Link to Owner Dr. Robert B. Pamplin Jr.



ON SOCCER/BY PAUL DANZER/PORTLAND TRIBUNE/Debut by Costa Rican one of many highlights for Timbers

COURTESY PHOTO: DIEGO G. DIAZ - Marvin Loria celebrates after scoring his first MLS goal and the opening goal in the Portland Timbers' 4-0 victory on Saturday against the Houston Dynamo.The Timbers' faithful have a new hero.

Brian Fernandez? Last week's news.

This week it's Marvin Loria who has Portland fans excited. And why not?

The 22-year-old Costa Rican made a big impression in his MLS debut. He opened the scoring with a flying karate kick and drew the foul that earned Portland a penalty kick in Saturday's entertaining 4-0 win over Houston.

Loria's best play was in Portland's 18-yard box, when he reacted to win the ball and flick it out of danger, denying a prime scoring opportunity for Houston's Tommy McNamara. Loria's clearing ball found Diego Chara and triggered a three-pass sequence to a Fernandez goal, adding to the moment.

As on his goal — when he sprinted from the defensive 18 to the attacking 18 to be in position to score — the critical defensive play demonstrated a commitment to battle, a necessary ingredient for players under coach Giovanni Savarese.

Those who have seen the exciting Loria, 22, play with Timbers 2 know he is not shy to attack, either on the dribble or by taking shots at any opportunity. Some fans have been eager to see Loria and fellow youngsters Renzo Zambrano and Eryk Williamson get a run with the big club.

Perhaps Loria's debut would have happened sooner had he not suffered a broken toe playing for T2; the injury cost him four weeks of training this season. But it's clear Savarese isn't one to throw players into the mix until they convince him they can handle it.

Part of the challenge for young players is beating out more experienced players who have earned the coach's trust. Midfielder Andres Flores, for example, has the advantage of five previous seasons playing for Savarese. 

"Our younger players are becoming more mature, and that's important," Savarese says. "We need to continue to work with them. We need to continue to believe in all the players we have and make sure everybody stays connected, ready to play. There's going to be opportunities, and as long as we're patient, like Loría has been so far, then he's been able to show what he's capable in a game like (Houston)."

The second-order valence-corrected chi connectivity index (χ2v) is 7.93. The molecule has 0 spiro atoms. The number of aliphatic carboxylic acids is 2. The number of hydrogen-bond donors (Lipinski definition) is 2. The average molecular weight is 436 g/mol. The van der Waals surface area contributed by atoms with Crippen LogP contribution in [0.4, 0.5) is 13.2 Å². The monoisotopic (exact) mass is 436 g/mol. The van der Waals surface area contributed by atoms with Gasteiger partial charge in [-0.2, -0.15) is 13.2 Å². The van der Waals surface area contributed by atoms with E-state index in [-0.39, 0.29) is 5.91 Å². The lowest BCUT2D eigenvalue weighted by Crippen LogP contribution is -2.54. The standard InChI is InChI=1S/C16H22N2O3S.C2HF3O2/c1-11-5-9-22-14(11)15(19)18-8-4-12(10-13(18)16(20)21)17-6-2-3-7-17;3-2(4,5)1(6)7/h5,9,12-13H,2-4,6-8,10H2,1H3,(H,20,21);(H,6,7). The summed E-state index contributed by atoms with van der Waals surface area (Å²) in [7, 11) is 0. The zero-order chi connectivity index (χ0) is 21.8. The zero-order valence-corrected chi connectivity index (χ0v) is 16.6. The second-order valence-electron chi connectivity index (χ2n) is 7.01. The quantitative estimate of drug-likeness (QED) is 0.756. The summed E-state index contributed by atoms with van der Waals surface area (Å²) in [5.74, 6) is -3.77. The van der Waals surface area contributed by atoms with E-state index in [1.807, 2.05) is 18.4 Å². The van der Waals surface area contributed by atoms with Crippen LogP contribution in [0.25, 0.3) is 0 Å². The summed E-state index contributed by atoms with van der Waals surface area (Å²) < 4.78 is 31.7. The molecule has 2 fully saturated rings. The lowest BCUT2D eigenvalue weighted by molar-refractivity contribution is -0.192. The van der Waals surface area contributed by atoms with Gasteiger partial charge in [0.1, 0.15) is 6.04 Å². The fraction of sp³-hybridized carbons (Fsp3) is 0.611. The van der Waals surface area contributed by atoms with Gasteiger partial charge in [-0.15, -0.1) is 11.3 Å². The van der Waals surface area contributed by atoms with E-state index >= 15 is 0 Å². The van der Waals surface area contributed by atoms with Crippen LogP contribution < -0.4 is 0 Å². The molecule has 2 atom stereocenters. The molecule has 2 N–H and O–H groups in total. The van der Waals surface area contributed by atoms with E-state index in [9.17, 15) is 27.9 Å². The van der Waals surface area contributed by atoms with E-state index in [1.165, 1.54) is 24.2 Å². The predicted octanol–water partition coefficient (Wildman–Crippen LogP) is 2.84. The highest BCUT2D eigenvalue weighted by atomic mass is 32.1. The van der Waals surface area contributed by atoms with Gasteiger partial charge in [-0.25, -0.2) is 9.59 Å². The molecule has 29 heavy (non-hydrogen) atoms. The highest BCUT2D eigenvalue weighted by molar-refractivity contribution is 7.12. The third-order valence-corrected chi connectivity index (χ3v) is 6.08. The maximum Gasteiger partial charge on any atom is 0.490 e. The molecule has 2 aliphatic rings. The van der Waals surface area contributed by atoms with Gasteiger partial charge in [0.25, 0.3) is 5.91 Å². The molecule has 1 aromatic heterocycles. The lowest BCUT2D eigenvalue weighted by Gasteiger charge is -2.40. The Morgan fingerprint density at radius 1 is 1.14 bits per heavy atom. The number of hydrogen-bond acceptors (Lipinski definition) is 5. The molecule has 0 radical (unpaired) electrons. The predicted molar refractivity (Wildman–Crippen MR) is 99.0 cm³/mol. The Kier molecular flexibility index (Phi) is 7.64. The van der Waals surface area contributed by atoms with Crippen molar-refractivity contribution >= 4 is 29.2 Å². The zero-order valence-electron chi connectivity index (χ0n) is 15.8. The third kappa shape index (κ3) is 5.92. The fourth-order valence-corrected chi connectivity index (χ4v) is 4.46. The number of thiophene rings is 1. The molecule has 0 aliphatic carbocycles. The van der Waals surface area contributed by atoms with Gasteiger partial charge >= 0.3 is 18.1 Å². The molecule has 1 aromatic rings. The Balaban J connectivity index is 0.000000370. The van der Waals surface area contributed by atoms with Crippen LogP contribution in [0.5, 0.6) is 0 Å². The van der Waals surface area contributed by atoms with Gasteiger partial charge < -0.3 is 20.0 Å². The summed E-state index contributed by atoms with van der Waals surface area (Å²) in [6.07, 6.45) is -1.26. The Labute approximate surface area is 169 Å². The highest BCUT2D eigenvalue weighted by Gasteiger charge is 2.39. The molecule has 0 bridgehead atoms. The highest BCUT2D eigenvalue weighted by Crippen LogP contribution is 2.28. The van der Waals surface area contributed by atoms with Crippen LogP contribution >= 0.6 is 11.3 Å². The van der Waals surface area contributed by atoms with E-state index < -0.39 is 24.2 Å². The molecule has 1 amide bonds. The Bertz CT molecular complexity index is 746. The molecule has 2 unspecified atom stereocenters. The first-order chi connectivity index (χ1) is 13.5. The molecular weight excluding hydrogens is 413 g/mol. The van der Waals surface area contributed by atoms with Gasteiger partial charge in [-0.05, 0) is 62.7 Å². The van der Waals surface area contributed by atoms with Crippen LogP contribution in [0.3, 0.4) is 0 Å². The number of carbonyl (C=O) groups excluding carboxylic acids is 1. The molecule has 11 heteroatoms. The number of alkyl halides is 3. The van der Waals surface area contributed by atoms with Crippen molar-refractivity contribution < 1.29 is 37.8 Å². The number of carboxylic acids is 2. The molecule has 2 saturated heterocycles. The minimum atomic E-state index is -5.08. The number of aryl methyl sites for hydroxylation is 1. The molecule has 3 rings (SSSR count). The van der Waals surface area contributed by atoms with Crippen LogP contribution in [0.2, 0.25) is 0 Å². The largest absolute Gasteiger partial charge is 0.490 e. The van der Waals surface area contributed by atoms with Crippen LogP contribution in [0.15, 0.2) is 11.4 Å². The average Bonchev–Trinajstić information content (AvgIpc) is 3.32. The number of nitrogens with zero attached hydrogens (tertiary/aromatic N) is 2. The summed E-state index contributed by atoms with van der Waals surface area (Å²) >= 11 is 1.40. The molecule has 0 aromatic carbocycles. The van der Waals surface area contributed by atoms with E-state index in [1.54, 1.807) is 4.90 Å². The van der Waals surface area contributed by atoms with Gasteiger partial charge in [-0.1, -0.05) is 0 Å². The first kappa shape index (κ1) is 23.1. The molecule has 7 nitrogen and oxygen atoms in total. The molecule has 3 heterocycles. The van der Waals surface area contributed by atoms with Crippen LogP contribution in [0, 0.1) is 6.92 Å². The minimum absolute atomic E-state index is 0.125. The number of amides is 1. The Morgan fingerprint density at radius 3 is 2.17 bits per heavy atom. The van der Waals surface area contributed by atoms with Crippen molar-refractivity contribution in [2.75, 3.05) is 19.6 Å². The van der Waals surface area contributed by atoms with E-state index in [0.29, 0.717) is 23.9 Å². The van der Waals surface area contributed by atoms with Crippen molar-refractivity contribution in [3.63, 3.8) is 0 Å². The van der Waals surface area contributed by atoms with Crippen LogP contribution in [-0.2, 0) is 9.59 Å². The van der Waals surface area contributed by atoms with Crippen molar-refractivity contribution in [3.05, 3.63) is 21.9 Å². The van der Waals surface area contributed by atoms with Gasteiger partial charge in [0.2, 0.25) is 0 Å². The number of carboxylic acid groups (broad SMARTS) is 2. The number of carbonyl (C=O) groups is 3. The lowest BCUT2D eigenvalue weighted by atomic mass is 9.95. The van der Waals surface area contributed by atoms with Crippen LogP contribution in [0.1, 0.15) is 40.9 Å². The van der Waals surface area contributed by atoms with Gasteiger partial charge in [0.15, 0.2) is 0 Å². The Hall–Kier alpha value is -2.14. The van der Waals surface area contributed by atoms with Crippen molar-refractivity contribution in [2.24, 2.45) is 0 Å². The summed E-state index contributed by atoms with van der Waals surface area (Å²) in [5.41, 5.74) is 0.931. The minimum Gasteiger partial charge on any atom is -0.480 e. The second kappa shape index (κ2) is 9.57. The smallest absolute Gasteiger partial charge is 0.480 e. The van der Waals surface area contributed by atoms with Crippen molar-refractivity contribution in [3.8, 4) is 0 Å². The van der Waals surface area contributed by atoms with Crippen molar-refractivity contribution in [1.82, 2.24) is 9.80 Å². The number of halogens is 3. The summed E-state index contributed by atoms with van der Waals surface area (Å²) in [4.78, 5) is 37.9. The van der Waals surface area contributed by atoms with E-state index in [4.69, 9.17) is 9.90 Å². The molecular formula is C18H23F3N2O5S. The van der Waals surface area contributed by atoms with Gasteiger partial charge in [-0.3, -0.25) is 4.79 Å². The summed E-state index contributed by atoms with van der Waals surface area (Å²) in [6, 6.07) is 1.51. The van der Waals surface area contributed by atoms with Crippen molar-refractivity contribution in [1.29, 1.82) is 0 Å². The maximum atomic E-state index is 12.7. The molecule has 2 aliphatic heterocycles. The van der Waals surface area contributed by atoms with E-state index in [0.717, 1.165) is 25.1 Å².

Loria got his chance on Saturday because Sebastian Blanco was serving a one-game suspension for yellow card accumulation.

In midfield, 24-year-old Venezuelan Renzo Zambrano got the call for ill Cristhian Paredes. Like Loria, Zambrano earned his MLS contract with his play last season for Timbers 2. As that team's captain this season, Zambrano has helped Portland rise near the top of the United Soccer League Championship Western Conference.

Zambrano grew into Saturday's match and was solid disrupting the Dynamo. He led the Timbers in tackles — without committing a foul — and drew four Houston players into fouls.

"The first half, he did well, but I thought there were moments in which it was difficult for him. He was getting pressured," Savarese says. "But the second half, he was very impressive in the way he played, and it's great to have these types of players that are able to step on the field."

With the schedule ramping up — 4:30 p.m. PT Wednesday at Montreal and 8 p.m. Sunday at home against FC Dallas — depth will be tested. The signs last week were encouraging.

Despite having Flores and Andy Polo gone on international duty and defenders Bill Tuiloma and Zarek Valentin injured and no Blanco or Paredes on Saturday, the Timbers were dominant in two wins. Center back Claude Dielna gave a solid performance in a 4-0 Lamar Hunt U.S. Open Cup win over the Los Angeles Galaxy, and midfielder Tomas Conechny was solid in more than 90 minutes over the two games.